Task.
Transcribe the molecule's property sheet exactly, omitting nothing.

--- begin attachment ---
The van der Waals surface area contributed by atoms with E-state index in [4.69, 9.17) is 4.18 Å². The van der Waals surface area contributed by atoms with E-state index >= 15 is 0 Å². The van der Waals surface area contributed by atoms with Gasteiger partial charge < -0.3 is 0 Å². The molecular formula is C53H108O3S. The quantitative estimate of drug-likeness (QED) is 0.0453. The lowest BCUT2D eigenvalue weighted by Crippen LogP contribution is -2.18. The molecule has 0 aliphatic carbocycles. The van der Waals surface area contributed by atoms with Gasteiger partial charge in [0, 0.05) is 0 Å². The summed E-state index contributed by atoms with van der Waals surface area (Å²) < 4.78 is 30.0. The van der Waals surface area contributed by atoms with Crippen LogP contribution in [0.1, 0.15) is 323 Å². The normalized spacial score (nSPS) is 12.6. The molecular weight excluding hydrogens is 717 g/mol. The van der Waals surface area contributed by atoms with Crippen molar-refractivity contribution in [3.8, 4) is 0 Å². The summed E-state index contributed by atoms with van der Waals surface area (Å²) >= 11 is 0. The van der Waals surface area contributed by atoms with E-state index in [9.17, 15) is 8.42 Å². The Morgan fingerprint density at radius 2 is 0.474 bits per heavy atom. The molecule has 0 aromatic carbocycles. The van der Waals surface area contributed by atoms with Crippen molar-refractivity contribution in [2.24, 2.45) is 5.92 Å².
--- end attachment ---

The van der Waals surface area contributed by atoms with E-state index in [4.69, 9.17) is 4.18 Å². The van der Waals surface area contributed by atoms with E-state index >= 15 is 0 Å². The van der Waals surface area contributed by atoms with Gasteiger partial charge < -0.3 is 0 Å². The molecular formula is C53H108O3S. The quantitative estimate of drug-likeness (QED) is 0.0453. The lowest BCUT2D eigenvalue weighted by Crippen LogP contribution is -2.18. The molecule has 0 aliphatic carbocycles. The van der Waals surface area contributed by atoms with Gasteiger partial charge in [0, 0.05) is 0 Å². The summed E-state index contributed by atoms with van der Waals surface area (Å²) < 4.78 is 30.0. The van der Waals surface area contributed by atoms with Crippen LogP contribution in [0.1, 0.15) is 323 Å². The normalized spacial score (nSPS) is 12.6. The molecular weight excluding hydrogens is 717 g/mol. The van der Waals surface area contributed by atoms with Crippen molar-refractivity contribution in [3.8, 4) is 0 Å². The summed E-state index contributed by atoms with van der Waals surface area (Å²) >= 11 is 0. The van der Waals surface area contributed by atoms with E-state index in [9.17, 15) is 8.42 Å². The Morgan fingerprint density at radius 2 is 0.474 bits per heavy atom. The molecule has 0 aromatic carbocycles. The van der Waals surface area contributed by atoms with Crippen molar-refractivity contribution in [2.24, 2.45) is 5.92 Å².